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'Sweden is crippling its ability to innovate'

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'Sweden is crippling its ability to innovate'
Commuters boarding a train to Stockholm. Photo: Fredrik Sandberg/TT
15:09 CEST+02:00
Sweden's bureaucratic migration system could cripple its competitive edge, an American developer behind a new network to help bridge the gap between firms and foreign workers has told The Local.

"I think there's a gap in the interest of foreign workers and companies in Sweden and how they communicate their needs and pains," says Justin Phelps, a tech entrepreneur based in Stockholm.

This is part of his idea behind Open Sweden Future, a newly-launched network designed to promote the interests of international workers in Sweden and those of the companies that want to hire them.

"Foreign workers have lots of questions that need to be answered. They think they're alone and have nowhere to go. I've been going through this process myself for eight months and it is very difficult to get the information you need," he tells The Local.

It comes at a time of increased debate about the situation for foreign workers in Sweden, partly sparked by a campaign on Stockholm's startup scene to help rising star developer Tayyab Shabab stay in the country after he was threatened with deportation over an administrative error, as The Local has previously written about.

THE LOCAL: If Sweden wants startups, drop the red tape

Phelps himself, who moved to Sweden in 2011 and had been working as chief technology officer for startup Joors since this spring, received the final push to launch Open Sweden Future after his own work permit application was denied around a month ago, as he told startup newssite Breakit earlier this week.

The Migration Agency cited an insurance error by his employer, as well as Phelps' salary being below the market-rate in 2014 because he was being paid half his normal wages by a former employer, instead of going on a leave of absence, while taking a three-month programming course in the US.

Because Phelps has a Swedish partner, there is still light in the tunnel, as it makes him eligible for a permanent residence permit. But while that application is being processed, he is not allowed to work. And he has been told it could take more than a year, as the Migration Agency continues to sift through its backlog of a record number of asylum applications after last autumn's refugee crisis. 

Meanwhile, many Swedish startups and businesses are desperate to attract foreign talent to plug what is often described as a labour market skills gap affecting the tech and IT industries in particular.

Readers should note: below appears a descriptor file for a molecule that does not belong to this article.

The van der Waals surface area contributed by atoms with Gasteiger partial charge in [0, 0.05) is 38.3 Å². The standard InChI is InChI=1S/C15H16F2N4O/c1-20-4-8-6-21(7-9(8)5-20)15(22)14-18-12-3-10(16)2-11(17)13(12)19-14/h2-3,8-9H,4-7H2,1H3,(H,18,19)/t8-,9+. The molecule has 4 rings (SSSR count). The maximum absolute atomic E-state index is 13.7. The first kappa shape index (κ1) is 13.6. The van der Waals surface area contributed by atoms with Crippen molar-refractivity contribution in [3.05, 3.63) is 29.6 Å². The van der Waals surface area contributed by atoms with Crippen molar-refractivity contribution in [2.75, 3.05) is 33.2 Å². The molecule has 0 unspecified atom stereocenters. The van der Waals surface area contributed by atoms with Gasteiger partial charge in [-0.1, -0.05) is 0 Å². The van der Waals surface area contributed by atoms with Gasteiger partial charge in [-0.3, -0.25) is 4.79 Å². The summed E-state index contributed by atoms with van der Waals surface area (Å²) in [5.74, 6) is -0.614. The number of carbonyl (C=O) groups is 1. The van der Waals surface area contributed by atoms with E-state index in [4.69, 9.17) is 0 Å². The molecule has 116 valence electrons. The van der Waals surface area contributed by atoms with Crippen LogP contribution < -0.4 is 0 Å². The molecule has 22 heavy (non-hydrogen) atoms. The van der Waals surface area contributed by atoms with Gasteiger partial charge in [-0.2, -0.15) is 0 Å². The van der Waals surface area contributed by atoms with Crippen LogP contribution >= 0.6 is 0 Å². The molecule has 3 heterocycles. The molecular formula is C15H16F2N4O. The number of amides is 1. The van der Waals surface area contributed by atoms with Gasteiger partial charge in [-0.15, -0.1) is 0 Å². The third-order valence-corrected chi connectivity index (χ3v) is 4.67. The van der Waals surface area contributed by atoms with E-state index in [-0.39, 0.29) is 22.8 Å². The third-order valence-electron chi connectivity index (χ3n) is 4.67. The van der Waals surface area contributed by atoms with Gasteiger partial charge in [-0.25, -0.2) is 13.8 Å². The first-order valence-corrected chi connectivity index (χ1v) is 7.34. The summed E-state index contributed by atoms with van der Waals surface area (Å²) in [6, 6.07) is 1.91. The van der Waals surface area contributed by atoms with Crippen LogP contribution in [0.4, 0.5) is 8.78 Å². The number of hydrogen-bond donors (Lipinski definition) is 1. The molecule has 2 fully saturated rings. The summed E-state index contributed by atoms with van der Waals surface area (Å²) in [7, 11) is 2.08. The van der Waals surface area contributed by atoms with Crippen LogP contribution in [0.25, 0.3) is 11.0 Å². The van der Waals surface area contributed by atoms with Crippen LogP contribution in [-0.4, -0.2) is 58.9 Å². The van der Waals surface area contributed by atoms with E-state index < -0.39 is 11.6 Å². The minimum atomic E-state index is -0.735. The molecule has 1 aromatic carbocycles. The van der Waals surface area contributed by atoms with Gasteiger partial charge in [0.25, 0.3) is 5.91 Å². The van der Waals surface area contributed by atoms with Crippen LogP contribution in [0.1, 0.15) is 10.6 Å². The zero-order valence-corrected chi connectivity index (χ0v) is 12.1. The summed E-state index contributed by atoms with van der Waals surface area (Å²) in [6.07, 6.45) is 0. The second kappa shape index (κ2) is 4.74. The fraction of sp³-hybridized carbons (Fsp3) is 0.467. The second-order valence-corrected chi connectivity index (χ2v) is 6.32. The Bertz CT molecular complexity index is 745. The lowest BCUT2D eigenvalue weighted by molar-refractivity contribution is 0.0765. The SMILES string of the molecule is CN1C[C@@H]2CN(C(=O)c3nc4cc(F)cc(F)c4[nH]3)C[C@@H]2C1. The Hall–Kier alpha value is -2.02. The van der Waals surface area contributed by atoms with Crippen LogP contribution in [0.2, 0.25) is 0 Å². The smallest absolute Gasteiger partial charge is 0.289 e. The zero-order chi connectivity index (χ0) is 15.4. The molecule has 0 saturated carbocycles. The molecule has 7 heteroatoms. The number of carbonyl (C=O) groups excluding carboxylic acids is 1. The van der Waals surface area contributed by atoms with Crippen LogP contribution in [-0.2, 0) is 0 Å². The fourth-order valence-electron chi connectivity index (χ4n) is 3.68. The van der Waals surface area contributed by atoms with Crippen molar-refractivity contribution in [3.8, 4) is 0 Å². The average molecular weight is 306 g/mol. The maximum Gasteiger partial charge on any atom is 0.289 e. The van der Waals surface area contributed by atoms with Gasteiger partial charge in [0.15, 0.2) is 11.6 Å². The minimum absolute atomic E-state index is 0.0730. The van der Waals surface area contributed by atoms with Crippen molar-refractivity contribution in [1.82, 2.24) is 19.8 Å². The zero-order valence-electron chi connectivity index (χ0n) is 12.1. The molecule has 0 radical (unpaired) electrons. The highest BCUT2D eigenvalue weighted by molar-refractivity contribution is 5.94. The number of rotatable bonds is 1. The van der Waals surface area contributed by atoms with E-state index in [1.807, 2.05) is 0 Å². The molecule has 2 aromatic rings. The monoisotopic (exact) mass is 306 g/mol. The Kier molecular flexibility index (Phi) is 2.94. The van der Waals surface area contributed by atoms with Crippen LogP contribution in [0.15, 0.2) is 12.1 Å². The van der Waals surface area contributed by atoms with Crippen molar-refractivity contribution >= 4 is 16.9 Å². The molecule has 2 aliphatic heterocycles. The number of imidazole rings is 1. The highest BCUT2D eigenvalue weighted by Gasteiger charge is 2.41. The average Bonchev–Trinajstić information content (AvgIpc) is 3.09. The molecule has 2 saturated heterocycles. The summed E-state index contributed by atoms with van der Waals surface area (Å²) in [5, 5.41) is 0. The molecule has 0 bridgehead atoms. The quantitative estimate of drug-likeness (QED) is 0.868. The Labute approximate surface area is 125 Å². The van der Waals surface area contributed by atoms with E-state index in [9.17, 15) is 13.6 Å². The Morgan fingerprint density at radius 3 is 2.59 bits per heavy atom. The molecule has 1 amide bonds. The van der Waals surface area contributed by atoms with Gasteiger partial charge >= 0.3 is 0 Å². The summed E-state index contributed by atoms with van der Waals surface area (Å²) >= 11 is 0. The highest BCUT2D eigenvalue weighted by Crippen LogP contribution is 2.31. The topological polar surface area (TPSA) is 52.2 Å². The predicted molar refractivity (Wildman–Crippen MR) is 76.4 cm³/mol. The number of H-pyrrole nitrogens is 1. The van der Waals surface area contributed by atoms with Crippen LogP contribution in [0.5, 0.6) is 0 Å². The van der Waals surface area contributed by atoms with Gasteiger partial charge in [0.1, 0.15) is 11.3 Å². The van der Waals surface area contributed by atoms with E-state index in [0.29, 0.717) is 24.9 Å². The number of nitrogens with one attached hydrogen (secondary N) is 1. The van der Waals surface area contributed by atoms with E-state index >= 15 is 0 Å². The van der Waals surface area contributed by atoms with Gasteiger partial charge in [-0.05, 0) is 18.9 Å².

"Sweden is doing a very good job attempting to live up to its reputation as a humanitarian superpower. But it is crippling its ability to innovate and keep its competitive edge," says Phelps.


Justin Phelps. Photo: Private

He suggests a two-track system to process asylum applications while bringing in business workers. One alternative, he says, could be to put more power in the hands of other authorities or business officials.

"It's like there are two different missions that aren't served well by the same organization. Maybe there needs to be a special group that handles this – it seems counter-intuitive from an immigration perspective but makes sense from a business perspective," says Phelps.

He does not claim to have all the answers, but finding them is precisely one of the points of Open Sweden Future. By using his contacts in the startup world – and his own experience taking on the beast that is Sweden's migration bureaucracy – he hopes to build a strategy to secure foreign workers' future.

"I want to start by collecting people's stories and reach out to businesses. I look forward to meeting ministers. I want to develop an ideal solution that represents the interests of foreign workers and Swedish companies. I think we can make a good impact," he says, adding that he is looking for more people to get involved.

"As a foreigner you have very little knowledge and certainly no agency. Working with the Migration Agency is a bit Kafka-esque and it seems like this big, scary government agency. And people are worried that it's going to negatively affect their application if they speak out."

Phelps stresses that he wants to work together with authorities to make foreign workers' voices heard.

"Migrationsverket is under huge pressure and is going through a period of transition. (...) I'm not interested in being the enemy of Migrationsverket," he says. "I still maintain that the Swedish government works for the people, even if I've fallen between the chairs." 

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